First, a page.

Follow these easy instructions and create a flaky, buttery cream cheese Danish at home. You can be a master at this, I promise!
One of the kitchen challenges I gave myself last year was to make homemade Danish pastry. You know those buttery, flaky, fruit/cream cheese filled pastries at catered breakfasts and meetings? They’re totally irresistible, I know.
Making Danish pastry at home was extremely intimidating, but I put on my big girl pants last October and spent days in my kitchen trying my hand at it. Call me determined, call me pastry crazy, call me whatever but I finally got it! Lucky for us, the recipe I use to make our beloved pastries at home is a quick-method.
If you haven’t tried it yet, now is the time. Don’t be scared; you can do this too!
My Danish pastry dough and method is an adaption of several trusted sources: Cooking Illustrated, Joy of Cooking, and pastry master Beatrice Ojakangas. I studied the three methods and sort of mish-mashed them all together. Using what I learned, I made a beautiful Iced Raspberry Danish Braid and brought it to Kevin’s parents’. If heaven had a taste, it would be my raspberry danish braid. 😉
While snowed in this past week, I made the Danish pastry again – cream cheese filling this time. I also tried to cut the pastry into cute little shapes. Squares, rectangles, circles, twists. What a disaster! They puffed up, but looked incredibly awkward and lopsided.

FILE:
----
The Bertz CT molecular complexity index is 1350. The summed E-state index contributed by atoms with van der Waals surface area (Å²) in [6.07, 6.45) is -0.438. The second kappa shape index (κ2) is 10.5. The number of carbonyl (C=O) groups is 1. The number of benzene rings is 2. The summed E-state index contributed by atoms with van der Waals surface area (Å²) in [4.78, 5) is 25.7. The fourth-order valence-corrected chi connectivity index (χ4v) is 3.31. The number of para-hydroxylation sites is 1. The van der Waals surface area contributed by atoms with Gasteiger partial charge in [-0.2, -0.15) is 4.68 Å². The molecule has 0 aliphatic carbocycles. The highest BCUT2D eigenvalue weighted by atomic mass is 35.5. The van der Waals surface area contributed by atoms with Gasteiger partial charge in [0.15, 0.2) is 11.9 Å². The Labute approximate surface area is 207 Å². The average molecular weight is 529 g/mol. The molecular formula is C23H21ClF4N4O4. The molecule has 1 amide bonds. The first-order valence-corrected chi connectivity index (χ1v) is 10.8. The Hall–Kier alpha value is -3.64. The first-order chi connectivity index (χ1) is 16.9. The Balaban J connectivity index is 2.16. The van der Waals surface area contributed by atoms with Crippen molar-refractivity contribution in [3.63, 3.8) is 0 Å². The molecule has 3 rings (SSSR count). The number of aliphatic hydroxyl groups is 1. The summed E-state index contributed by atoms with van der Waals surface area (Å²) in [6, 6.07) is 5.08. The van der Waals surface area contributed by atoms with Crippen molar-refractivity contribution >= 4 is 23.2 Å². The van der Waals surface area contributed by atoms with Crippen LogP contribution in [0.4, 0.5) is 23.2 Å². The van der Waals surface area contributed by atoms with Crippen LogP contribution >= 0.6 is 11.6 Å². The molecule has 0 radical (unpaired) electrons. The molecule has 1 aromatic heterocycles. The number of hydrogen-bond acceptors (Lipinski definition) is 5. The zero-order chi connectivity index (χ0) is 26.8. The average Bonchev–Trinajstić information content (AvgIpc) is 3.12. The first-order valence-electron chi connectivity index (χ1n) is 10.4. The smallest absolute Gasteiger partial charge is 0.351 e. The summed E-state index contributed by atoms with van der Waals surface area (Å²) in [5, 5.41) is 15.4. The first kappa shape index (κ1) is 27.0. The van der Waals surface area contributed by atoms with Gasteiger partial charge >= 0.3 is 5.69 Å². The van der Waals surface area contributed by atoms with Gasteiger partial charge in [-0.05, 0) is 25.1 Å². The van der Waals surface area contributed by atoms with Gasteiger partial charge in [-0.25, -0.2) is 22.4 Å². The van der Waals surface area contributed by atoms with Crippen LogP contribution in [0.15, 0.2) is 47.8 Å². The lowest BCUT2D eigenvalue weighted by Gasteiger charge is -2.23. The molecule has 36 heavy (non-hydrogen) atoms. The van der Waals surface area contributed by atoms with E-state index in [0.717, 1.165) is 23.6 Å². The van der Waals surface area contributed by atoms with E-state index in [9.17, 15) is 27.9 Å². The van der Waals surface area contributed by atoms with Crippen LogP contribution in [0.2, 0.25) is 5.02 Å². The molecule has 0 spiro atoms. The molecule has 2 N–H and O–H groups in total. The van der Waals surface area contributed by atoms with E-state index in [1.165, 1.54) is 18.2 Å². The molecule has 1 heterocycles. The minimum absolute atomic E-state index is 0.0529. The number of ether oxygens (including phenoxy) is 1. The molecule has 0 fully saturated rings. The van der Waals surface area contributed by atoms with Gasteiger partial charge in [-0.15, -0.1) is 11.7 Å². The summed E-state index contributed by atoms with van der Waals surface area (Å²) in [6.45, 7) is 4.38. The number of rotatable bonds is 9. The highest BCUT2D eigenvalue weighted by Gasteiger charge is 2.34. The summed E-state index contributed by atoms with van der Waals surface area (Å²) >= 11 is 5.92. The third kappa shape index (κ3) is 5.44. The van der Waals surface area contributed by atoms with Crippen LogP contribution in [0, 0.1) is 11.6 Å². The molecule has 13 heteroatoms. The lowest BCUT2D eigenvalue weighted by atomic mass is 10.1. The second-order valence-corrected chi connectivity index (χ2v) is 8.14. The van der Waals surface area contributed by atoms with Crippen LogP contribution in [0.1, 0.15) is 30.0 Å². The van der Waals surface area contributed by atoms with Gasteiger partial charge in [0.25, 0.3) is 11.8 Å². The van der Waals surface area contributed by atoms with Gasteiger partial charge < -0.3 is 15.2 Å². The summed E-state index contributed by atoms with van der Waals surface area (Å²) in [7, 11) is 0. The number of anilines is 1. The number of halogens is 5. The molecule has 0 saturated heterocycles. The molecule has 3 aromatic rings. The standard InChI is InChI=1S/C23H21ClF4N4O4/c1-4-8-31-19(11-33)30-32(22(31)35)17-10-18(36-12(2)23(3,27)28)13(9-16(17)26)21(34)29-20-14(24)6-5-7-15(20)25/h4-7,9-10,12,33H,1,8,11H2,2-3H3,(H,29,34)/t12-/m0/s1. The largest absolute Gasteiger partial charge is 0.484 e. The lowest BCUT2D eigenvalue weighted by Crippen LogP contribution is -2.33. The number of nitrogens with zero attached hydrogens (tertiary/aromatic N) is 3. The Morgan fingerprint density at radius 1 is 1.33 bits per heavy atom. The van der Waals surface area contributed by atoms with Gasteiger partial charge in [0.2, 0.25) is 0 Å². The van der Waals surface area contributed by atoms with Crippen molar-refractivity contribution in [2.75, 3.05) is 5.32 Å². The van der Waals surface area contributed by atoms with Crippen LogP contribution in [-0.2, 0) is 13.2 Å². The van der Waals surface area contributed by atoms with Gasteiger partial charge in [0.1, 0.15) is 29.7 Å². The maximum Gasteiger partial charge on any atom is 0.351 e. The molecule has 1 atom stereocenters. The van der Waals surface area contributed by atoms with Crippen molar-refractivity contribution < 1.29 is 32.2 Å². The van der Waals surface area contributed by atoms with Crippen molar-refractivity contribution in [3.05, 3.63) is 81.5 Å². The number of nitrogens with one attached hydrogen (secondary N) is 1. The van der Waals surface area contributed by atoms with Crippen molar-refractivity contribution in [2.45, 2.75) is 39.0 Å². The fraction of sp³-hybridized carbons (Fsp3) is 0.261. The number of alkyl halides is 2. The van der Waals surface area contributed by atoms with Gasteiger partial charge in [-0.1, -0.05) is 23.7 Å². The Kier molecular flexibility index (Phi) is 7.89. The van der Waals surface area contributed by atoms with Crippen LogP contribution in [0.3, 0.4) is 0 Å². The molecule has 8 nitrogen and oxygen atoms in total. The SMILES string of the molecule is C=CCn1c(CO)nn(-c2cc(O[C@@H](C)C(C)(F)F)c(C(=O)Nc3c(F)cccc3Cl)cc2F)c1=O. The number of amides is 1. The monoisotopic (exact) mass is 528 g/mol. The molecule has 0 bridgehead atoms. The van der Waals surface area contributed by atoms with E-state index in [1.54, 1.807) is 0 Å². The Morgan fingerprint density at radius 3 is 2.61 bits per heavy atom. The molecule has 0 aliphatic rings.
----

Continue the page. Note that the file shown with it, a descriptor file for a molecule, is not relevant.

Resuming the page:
I’ll spare you the photos.
I’m better at pastry braids. It seems like braiding the dough would be harder than cutting into shapes, but trust me – it isn’t! Just follow my instructions and visuals and you’ll be a Danish pastry master in no time. Promise.
In case you missed it a few months ago, let me explain what Danish pastry is.
What is Danish Pastry?
Danish pastry is made from flour, yeast, milk, eggs, and copious amounts of butter. The texture is similar to croissant dough, but tastes sweeter (and has the addition of egg in the dough). Like croissants, typical Danish pastry dough is rolled out thinly, then folded into numerous layers with a butter square. Flaky, buttery layers. That’s what makes it so good!
My Shortcut to Danish Pastry
Rather than laminating the dough with a butter square like Danish and croissant dough typically requires, I cut the cold butter into the dough. Which is a method I use for making my favorite pie crust. You’ll still get the flaky, buttery layers you love about Danish pastries, but you’ll cut a lot of work from the process.
I have a separate page for you dedicated to preparing and shaping this Danish braid. Before you begin, I suggest reading through the entire dough recipe. It takes some planning ahead. Certain ingredients must be at room temperature, certain ingredients must be warm, while others must be cold. Temperature is very imperative to the success of your Danish pastry dough! So be sure to be prepared by reading my instructions first.
The dough must be sufficiently chilled whenever you are working with it.
There are two stages of chilling: